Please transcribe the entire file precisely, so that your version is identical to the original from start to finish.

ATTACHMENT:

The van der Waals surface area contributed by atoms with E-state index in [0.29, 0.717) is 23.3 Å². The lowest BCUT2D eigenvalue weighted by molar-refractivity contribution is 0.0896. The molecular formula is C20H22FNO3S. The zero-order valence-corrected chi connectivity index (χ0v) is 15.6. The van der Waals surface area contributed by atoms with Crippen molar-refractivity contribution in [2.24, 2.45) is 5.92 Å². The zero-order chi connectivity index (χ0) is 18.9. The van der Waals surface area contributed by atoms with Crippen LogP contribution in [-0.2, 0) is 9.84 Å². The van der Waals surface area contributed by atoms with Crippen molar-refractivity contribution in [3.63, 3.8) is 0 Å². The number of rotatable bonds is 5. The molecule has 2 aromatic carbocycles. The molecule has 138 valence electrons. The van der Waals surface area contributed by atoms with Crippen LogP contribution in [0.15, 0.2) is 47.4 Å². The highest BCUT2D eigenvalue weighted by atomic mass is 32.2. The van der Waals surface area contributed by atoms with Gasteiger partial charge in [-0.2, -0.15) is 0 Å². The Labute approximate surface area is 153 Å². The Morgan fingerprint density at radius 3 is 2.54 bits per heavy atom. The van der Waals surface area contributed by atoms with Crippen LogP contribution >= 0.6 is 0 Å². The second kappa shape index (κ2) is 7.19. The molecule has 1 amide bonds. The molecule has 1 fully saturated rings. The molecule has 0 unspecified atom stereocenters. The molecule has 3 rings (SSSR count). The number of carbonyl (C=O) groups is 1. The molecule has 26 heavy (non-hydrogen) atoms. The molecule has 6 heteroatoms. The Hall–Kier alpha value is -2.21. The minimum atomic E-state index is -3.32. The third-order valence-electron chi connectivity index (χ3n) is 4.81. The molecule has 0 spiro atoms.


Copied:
The van der Waals surface area contributed by atoms with E-state index in [0.29, 0.717) is 23.3 Å². The lowest BCUT2D eigenvalue weighted by molar-refractivity contribution is 0.0896. The molecular formula is C20H22FNO3S. The zero-order valence-corrected chi connectivity index (χ0v) is 15.6. The van der Waals surface area contributed by atoms with Crippen molar-refractivity contribution in [2.24, 2.45) is 5.92 Å². The zero-order chi connectivity index (χ0) is 18.9. The van der Waals surface area contributed by atoms with Crippen LogP contribution in [-0.2, 0) is 9.84 Å². The van der Waals surface area contributed by atoms with Crippen molar-refractivity contribution in [3.63, 3.8) is 0 Å². The number of rotatable bonds is 5. The molecule has 2 aromatic carbocycles. The molecule has 138 valence electrons. The van der Waals surface area contributed by atoms with Crippen LogP contribution in [0.15, 0.2) is 47.4 Å². The highest BCUT2D eigenvalue weighted by atomic mass is 32.2. The van der Waals surface area contributed by atoms with Gasteiger partial charge in [-0.2, -0.15) is 0 Å². The Labute approximate surface area is 153 Å². The Morgan fingerprint density at radius 3 is 2.54 bits per heavy atom. The van der Waals surface area contributed by atoms with Crippen LogP contribution >= 0.6 is 0 Å². The second kappa shape index (κ2) is 7.19. The molecule has 1 amide bonds. The molecule has 1 fully saturated rings. The molecule has 0 unspecified atom stereocenters. The molecule has 3 rings (SSSR count). The number of carbonyl (C=O) groups is 1. The molecule has 26 heavy (non-hydrogen) atoms. The molecule has 6 heteroatoms. The Hall–Kier alpha value is -2.21. The minimum atomic E-state index is -3.32. The third-order valence-electron chi connectivity index (χ3n) is 4.81. The molecule has 0 spiro atoms.